Understatement and mumbling inaudibly about one’s great assets are particular English traits, so it comes as no surprise to us when our vacationing members are astonished to learn that England is home to more of the world’s highest rated golf courses than any other country except the United States. The Scots and Irish have twigged to the advantages of vigorous marketing and self-promotion to get you to vacation at their fine golf courses. We English simply don’t do that sort of thing, or at least we don’t do it well. If we did, the unique nature and ambience of England and the English-what, quite frankly, makes England uniquely England-would be buried under a bluster of insincere hype generated for tourists. Though two of England’s top ten golf courses, Ganton in the northeast and Woodhall Spa in the Midlands, are somewhat remote from the other great courses, the remainder can be found in three clusters.
England’s Golf Coast
The rolling wild dunes land bordering the Irish Sea stretching from Liverpool to Southport to Blackpool harbours the best collection of links courses in the world. Within an hour’s drive of Southport there are six courses that have hosted the Open, the Amateur, the Walker Cup, and the Ryder Cup with the three Open courses also ranked in the world’s best 100: Royal Lytham & St. Annes, Royal Birkdale, and Royal Liverpool. Hillside features perhaps the best twelve closing holes in golf and is worthy of an Open. Southport & Ainsdale has hosted two Ryder Cups, and Formby is one of the great championship golf venues for amateurs. Though a mecca for golfers, the Lancashire coast offers little to prevent the non-golfer from developing a deep and lasting depression. Southport does have a certain sordid charm that men tolerate reasonably well, but is not a golf holiday destination where one should take a partner who does not golf, as any touring of real interest is nearly two hours away. The likelihood of experiencing a cultural epiphany here is virtually nil.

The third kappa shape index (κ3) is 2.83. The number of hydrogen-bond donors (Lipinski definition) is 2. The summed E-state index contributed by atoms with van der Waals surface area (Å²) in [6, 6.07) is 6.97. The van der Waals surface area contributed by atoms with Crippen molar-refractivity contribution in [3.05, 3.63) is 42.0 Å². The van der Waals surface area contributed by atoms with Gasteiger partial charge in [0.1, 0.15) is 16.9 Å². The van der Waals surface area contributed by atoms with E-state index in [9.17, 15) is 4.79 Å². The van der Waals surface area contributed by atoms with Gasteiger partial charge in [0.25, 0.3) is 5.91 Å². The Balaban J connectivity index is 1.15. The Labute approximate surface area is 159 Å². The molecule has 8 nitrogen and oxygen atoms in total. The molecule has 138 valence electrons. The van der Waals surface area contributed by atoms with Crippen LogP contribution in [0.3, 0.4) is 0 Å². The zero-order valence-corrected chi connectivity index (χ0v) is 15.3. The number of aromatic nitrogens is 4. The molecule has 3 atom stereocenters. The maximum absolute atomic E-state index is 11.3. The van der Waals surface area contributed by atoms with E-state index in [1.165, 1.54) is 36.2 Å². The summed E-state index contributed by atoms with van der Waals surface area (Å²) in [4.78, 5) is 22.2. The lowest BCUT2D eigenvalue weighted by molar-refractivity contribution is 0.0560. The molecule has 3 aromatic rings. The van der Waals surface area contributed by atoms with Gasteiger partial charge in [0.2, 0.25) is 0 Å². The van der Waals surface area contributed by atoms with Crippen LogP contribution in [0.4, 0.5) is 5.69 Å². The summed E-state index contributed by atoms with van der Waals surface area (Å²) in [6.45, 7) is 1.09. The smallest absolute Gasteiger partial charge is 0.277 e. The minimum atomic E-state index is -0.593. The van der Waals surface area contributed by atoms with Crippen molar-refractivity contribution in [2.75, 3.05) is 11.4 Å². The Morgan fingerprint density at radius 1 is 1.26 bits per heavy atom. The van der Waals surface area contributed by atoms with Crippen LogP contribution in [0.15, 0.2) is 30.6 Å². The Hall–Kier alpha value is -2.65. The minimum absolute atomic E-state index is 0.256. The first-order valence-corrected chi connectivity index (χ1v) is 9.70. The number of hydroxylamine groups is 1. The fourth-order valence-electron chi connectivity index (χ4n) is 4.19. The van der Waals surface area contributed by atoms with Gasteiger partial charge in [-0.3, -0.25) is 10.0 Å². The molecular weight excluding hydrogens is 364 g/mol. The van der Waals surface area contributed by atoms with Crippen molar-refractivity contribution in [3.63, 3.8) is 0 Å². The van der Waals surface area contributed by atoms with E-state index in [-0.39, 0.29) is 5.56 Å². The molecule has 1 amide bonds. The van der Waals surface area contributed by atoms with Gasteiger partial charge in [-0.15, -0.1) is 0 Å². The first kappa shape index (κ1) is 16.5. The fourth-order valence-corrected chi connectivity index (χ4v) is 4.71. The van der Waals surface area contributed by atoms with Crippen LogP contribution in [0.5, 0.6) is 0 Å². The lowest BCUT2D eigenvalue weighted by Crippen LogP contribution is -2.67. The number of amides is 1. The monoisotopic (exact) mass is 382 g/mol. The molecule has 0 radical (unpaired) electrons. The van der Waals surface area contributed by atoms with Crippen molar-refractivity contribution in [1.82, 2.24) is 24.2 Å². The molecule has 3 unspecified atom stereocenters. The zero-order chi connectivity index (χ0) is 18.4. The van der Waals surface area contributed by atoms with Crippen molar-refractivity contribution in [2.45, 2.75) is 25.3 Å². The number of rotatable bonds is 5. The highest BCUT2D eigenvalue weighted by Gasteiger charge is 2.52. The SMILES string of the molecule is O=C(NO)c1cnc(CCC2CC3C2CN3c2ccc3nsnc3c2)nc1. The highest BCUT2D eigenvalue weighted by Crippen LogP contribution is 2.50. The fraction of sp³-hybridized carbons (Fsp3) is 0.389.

Unlike England’s Golf Coast, London is an ideal destination for golfers and tourists alike-a veritable paradise for couples on holiday. Suburban London boasts at least a dozen superb heathland and parkland courses ranging from three of the world’s top ranked (Sunningdale Old, Swinley Forest, and Walton Heath Old) to two delightful but obscure gems (The Addington and St. Georges Hill). Exclusive Sunningdale (comparable to Muirfield) features two outstanding golf courses. For seasoned travelers, we need not dwell on the obvious attractions of shopping and touring in and about London, and there is a plethora of impeccable lodging choices for your golf holiday trip-the luxurious Stoke Park Club, the filming location for the famed golf match between James Bond and Goldfinger, comes to mind as an example.
H&B Founder & CEO Sam Baker discussed golf and the good life near London on Making the Turn with host Peter Kessler of Sirius XM Satellite Radio’s PGA Tour Network. Click here to listen to the interview. And here is Baker’s Blog on London Calling.
The Channel Coast
Less than two hour’s drive from London are Royal St. George’s and historic Rye-both links are ranked among the best in the world. We are also quite fond of Royal Cinque Ports. The Kent region is the ‘garden of England”, and contains more English history, castles and manor houses converted to luxurious hotels and inns than anywhere else-a splendid destination for both golfers and their non-golfing mates on their custom planned, Haversham & Baker golfing holiday in England. Click here to read why Sam Baker believes General George S. Patton should have played golf whilst he was posted to the Channel Coast in 1943-44.